The RAC Foundation said the threat of more severe weather due to climate change could lead to dangerous collapses on Great Britain's highways and has urged councils to address unsuitable bridges.
Out of 268 bridges in the area, Doncaster council identified three which were unable to carry the heaviest vehicles regularly using highways – including lorries up to 44 tonnes – in 2021, figures from the RAC Foundation show.
The council estimates it would cost £15 million to restore them to a good condition.
Nationally, local councils estimate they need to spend £4.2 billion on bridge restoration.
The national bridges group of the Association of Directors of Environment, Economy, Planning and Transport has urged the Department for Transport to invest in repairing bridges or face the risk of seeing more collapses than identified in the RAC Foundation figures.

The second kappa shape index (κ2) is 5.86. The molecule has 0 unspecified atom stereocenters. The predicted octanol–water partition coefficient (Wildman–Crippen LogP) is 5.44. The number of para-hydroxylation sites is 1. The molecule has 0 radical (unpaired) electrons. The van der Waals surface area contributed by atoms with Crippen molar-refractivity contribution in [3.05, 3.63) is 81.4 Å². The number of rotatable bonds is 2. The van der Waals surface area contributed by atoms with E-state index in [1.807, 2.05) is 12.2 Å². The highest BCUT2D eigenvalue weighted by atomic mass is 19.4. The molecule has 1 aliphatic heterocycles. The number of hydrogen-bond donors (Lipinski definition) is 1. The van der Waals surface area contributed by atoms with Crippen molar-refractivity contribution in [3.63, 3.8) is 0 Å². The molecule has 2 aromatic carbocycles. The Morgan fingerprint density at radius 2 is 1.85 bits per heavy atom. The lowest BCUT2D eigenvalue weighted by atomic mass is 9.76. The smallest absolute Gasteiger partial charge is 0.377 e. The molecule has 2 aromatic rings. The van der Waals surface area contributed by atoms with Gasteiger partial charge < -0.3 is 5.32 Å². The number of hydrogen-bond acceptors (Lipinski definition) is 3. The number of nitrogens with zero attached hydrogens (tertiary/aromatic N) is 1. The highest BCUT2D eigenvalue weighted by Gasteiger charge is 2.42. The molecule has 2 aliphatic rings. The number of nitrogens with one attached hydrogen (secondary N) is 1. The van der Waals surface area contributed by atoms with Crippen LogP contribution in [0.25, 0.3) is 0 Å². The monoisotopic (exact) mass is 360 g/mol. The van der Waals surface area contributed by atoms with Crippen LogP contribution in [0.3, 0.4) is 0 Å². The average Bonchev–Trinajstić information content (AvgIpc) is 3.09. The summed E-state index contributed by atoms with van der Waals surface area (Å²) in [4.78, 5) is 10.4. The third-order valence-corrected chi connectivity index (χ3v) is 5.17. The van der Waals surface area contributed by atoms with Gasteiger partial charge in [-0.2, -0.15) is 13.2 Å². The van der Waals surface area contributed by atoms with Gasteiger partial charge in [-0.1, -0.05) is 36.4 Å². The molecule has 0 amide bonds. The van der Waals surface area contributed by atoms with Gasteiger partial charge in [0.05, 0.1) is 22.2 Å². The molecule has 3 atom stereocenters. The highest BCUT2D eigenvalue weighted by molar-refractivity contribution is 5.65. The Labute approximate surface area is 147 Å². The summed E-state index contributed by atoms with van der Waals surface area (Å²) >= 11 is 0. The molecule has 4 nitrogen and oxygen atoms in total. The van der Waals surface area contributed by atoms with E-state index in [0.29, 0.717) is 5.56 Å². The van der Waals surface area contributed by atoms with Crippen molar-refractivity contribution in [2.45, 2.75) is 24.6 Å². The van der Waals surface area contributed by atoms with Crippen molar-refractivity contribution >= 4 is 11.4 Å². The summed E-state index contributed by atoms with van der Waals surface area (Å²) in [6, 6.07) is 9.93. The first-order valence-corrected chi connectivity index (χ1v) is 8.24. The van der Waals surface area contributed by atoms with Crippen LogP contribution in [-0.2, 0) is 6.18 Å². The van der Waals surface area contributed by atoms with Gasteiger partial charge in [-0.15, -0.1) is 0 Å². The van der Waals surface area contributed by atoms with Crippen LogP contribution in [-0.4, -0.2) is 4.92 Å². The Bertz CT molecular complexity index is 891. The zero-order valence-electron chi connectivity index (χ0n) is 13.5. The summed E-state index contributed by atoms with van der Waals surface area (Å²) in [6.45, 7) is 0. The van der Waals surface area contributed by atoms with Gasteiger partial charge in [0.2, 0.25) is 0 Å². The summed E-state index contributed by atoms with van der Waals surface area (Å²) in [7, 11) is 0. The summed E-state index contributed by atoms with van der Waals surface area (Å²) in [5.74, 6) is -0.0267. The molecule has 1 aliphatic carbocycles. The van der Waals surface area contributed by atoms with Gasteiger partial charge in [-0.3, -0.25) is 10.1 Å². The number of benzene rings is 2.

Councils reported 17 complete bridge collapses in 2021 – 12 in Dorset and five in Denbighshire.
A further 37 partially collapsed.
A Department for Transport spokesperson said: "We are providing more than £5 billion of investment over 2020 to 2025 for highways maintenance to local highways authorities across England, including for the repair and maintenance of bridges.
"It is up to councils to decide how they use highways maintenance funding, based on their own needs and priorities."
Steve Gooding, director of the RAC Foundation, said: "Even the failure of the shortest of these structures could mean a five-foot long gap in the carriageway, and even on relatively minor roads that can still be a headache, causing disruption and possibly a long diversion.”
The figures also show Doncaster council does not intend to return any of its bridges to full carrying capacity in the next five years.
The council said three bridges would ideally be brought up to scratch over this period if it did not face budget limitations.
Councils across Great Britain said they would fix 2,374 (74 per cent) bridges without budget restrictions, but just 379 (12 per cent) are anticipated to be restored within the next half a decade.